How Not To Have Your Eureka Moment

Sometimes, for those of us with any measure of privilege, the unraveling of that privilege begins with a Eureka moment.

By this, I mean the moment where a circumstance forced your eyelids wide, and made you see the ugly things you’d previously had the privilege to pass on by: racism, for instance, or sexism, and oppressions of all kinds. Maybe you thought you understood the issue, but never gave it too much thought — and then one day wham, this Thing happens, and you realize you had no idea how much privilege you’ve got.

I remember some of my Eureka moments. I’m not proud of them — or rather, I’m not proud they had to happen for me to grasp what millions had been saying all along. They were jolting and uncomfortable, a rough hand to shove me straight out of a cozy little nest. But I am incredibly grateful for them. They made me a better person, in the end.

Well, film critic Michael Calleri recently had his Eureka moment about sexism.

Or, as the brilliant Melissa McEwan put it: Man Notices Misogyny.

It began when the movie reviews he wrote for the Niagara Falls Reporter began to disappear into the ether. When he confronted his publisher about it, the publisher responded with an email railing against promoting movies “where women are alpha and men are beta. where women are heroes and villains and men are just lesser versions or shadows of females.”

By this and other rants about feminist “moral rot,” of course, the publisher was referring to Snow White and the Huntsman which, just, yeeaaaahhhhhhh okay then.

Yeah, it sucks. It all sucks. And it does suck for Calleri, who lost a writing gig in a world in which writing gigs are increasingly hard to come by. In the large scale, just add it to the list of damages that misogynists wreak on society every damn day. But on the small scale, I empathize with the shock and discomfort he must have felt.

Because boy oh boy, was Calleri shocked. Like really super shocked.

From the blog:

What you are about to read may shock you. It’s all true, and it happened to me. It involves censorship and the movies and one man’s loathing of strong contemporary women.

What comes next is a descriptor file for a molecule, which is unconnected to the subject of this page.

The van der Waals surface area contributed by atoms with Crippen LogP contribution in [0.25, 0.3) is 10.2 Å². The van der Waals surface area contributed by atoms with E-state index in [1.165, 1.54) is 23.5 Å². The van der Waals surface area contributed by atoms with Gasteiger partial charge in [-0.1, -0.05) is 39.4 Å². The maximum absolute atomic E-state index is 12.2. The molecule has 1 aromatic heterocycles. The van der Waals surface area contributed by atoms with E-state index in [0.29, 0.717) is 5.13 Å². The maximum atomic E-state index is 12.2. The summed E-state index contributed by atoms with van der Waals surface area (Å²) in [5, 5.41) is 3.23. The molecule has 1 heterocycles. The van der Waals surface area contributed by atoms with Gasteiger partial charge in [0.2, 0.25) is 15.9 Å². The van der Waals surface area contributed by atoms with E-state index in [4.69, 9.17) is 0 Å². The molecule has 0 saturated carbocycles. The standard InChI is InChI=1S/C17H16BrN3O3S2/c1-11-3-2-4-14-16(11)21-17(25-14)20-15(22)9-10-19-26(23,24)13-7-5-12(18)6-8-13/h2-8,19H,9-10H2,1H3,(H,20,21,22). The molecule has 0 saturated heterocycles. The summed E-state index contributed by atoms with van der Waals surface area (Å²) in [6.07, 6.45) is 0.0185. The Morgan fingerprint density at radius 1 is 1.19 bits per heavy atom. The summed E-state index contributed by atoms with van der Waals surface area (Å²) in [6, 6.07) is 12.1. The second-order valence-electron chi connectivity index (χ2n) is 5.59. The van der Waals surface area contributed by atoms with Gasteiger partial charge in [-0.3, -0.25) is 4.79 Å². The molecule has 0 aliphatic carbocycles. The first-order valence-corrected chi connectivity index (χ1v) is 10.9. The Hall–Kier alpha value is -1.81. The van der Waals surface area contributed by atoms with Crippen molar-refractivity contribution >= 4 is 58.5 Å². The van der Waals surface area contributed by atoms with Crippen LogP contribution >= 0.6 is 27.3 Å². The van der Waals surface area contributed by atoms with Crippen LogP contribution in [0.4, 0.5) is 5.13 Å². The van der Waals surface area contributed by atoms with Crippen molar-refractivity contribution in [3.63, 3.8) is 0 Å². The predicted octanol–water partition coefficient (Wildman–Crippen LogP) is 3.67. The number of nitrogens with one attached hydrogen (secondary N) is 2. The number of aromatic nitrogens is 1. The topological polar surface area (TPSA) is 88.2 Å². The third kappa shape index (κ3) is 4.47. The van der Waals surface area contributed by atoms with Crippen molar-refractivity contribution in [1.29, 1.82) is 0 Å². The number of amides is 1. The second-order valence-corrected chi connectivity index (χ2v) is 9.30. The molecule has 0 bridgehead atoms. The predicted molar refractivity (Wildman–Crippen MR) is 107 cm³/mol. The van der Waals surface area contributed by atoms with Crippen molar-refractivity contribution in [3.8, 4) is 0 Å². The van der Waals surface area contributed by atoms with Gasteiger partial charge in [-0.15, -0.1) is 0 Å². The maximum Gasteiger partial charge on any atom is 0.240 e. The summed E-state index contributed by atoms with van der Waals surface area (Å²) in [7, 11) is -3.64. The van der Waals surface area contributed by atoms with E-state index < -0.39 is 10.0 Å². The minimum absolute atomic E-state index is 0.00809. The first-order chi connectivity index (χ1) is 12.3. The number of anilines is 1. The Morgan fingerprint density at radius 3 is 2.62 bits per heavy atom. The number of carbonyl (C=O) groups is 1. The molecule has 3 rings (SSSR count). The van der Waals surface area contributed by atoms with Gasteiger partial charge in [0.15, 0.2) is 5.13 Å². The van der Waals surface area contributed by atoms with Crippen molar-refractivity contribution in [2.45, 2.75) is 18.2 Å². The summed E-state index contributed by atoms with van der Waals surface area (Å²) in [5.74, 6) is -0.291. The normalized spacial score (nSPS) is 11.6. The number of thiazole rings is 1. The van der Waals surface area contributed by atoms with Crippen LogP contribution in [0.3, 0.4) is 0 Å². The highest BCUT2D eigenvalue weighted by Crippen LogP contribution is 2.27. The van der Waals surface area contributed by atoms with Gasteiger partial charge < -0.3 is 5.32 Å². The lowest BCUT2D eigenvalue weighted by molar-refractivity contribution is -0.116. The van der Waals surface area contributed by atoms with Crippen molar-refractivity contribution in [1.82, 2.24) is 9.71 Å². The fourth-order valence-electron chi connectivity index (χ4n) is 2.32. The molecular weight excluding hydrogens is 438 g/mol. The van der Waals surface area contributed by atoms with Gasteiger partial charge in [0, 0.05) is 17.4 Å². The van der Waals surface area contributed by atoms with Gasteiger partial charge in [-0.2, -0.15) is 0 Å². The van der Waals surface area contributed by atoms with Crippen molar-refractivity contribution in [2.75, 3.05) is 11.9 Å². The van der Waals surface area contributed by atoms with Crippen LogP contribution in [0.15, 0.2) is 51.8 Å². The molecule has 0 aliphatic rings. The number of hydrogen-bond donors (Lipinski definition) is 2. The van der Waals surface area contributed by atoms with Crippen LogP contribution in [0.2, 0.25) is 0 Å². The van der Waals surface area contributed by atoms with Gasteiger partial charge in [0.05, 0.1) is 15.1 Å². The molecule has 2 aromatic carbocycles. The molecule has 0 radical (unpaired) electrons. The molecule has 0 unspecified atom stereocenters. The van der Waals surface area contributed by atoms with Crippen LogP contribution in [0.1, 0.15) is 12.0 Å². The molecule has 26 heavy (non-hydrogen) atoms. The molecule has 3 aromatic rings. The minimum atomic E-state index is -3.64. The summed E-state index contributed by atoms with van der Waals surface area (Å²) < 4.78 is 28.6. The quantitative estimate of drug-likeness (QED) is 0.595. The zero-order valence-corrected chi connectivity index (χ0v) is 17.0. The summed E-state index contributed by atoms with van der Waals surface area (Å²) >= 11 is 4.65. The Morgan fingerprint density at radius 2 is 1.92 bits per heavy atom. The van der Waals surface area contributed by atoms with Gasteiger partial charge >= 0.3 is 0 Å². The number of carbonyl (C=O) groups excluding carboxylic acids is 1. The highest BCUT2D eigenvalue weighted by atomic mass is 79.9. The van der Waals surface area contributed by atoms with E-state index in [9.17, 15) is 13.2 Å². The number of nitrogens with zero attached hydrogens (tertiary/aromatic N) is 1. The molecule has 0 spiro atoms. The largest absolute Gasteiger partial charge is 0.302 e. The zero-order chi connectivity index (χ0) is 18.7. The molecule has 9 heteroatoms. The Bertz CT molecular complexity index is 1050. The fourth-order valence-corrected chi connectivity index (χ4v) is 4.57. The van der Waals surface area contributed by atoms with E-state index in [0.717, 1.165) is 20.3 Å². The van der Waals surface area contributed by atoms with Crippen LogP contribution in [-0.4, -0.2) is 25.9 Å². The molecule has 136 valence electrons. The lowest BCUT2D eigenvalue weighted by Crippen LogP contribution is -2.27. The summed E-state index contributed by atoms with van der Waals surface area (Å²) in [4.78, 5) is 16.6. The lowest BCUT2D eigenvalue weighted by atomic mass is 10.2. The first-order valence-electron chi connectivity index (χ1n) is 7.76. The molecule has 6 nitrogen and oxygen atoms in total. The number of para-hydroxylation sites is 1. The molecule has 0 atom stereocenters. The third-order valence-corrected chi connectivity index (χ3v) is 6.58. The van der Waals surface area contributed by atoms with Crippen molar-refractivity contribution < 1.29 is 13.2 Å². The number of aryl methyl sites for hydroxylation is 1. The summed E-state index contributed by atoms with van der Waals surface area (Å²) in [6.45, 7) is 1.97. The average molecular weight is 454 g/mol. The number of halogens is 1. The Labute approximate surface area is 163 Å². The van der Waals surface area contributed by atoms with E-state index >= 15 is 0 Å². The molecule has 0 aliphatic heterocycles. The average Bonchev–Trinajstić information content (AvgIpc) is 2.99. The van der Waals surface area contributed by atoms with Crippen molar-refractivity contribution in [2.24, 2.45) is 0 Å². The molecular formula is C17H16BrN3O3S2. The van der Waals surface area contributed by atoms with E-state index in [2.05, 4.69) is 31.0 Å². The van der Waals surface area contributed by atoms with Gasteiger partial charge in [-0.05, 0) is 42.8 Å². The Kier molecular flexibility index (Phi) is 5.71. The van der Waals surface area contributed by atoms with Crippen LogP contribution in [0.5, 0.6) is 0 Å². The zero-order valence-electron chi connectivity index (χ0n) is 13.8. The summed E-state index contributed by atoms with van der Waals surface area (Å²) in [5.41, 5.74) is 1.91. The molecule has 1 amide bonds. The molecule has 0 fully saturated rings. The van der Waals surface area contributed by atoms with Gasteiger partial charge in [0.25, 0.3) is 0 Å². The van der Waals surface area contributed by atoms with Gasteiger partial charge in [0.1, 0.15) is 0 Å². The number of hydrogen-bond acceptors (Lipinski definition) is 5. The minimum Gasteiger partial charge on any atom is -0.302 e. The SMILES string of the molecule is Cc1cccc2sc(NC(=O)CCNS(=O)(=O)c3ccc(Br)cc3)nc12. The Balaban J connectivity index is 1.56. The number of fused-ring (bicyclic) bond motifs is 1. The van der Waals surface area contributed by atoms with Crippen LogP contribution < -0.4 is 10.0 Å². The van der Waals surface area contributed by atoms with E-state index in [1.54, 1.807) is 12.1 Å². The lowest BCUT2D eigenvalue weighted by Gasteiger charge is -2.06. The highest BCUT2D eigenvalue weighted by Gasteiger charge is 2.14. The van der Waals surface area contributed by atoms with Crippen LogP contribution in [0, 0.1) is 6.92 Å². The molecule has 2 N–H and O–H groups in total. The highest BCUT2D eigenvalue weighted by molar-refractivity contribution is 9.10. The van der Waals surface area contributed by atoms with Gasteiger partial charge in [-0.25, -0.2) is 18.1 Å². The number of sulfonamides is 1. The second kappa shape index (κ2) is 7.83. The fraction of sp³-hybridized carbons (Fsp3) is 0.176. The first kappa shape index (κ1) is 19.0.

One man’s loathing of strong contemporary women? Well I gotta admit I’m entirely not shocked at this point, but goooo onnnnn….

(It goes on.)

This story, with its villainous treatment of strong women, is so appalling, that it borders on being unbelievable. It isn’t. It deserves to be told and really does require a detailed explanation. Many writers will recognize the trail of experience I have traveled. But I wonder if any writer has faced what I ultimately faced.

This is where I have to pause. As much as I want to salute a man’s Eureka moment that sexism is real, here’s where Calleri’s arrow officially sails far, far past the mark, clattering harmlessly into a haystack beyond. While cows look at the arrow curiously. And a baby squirrel perches on the top of the arrow, chattering tunefully.

That’s far, guys.

Again: I understand that Calleri was shocked by the raging misogynist email he received from his publisher. It would be shocking to absorb that kind of bald-faced hate for the first time, had you been sheltered — by virtue of your gender — from being on the butt-end of it before.

What is strange is that in all the time end effort Calleri poured into writing about the experience, it apparently did not occur to him before he got to just this paragraph is that yes, writers have faced this before: women writers have faced this before. Thousands upon thousands upon thousands of women writers have faced this before, dating back centuries and still alive today.

We talked about it too, because we also believed it “deserved to be told.” But we found, over and over, that people didn’t want to listen.

Perhaps we were just having trouble with intergalactic communications:

I got my answer in the form of an email that is so shocking, it seems to come from another galaxy, an evil one.

N.B.: The email he received is basically half the everyday inbox haul of the average woman blogger of any renown (more if you’re Anita Sarkeesian!), so it appears the Evil Galaxy may be closer to our own than originally measured.

Way to suck, NASA.


I’ve been lucky in my career.

From the time I was 18, I largely worked for women editors and producers; where I didn’t, I never personally encountered misogyny as overt as this. I have felt it in emails from readers and read it in truly countless articles, blogs, forum posts and website comments — but never have I felt a sting so harsh from anyone in a position of direct power over me.

But having spent many years talking to women writers, I know this: thousands of us have experienced just the sort of nasty, silencing, career-limiting sexism that Calleri had thrust upon him. We’ve told what not to write (“woman stuff”) and how not to write it (“women talk too much”), passed over for certain beats or denied editorships.

In other words: it is telling that I just said I’ve been lucky in my career. It’s telling that this is how I have to think about it, as being in terms of luck.

The good news: based on reams of anecdotal experience, I absolutely believe it is getting better.

But it’s still not best, it’s still not done.

And as much as I am glad that one film critic had his Eureka moment, so I wish he had considered more deeply what working under that publisher, or men like him, would have been like for a woman. And what women writers must have seen. And what they may know. And what they may have committed to writing already, but had it be blown off as “overreaction,” shrugged off and ignored.

In short: the fact that his column is shot through with more shock than empathy suggests that we still have a long way to go.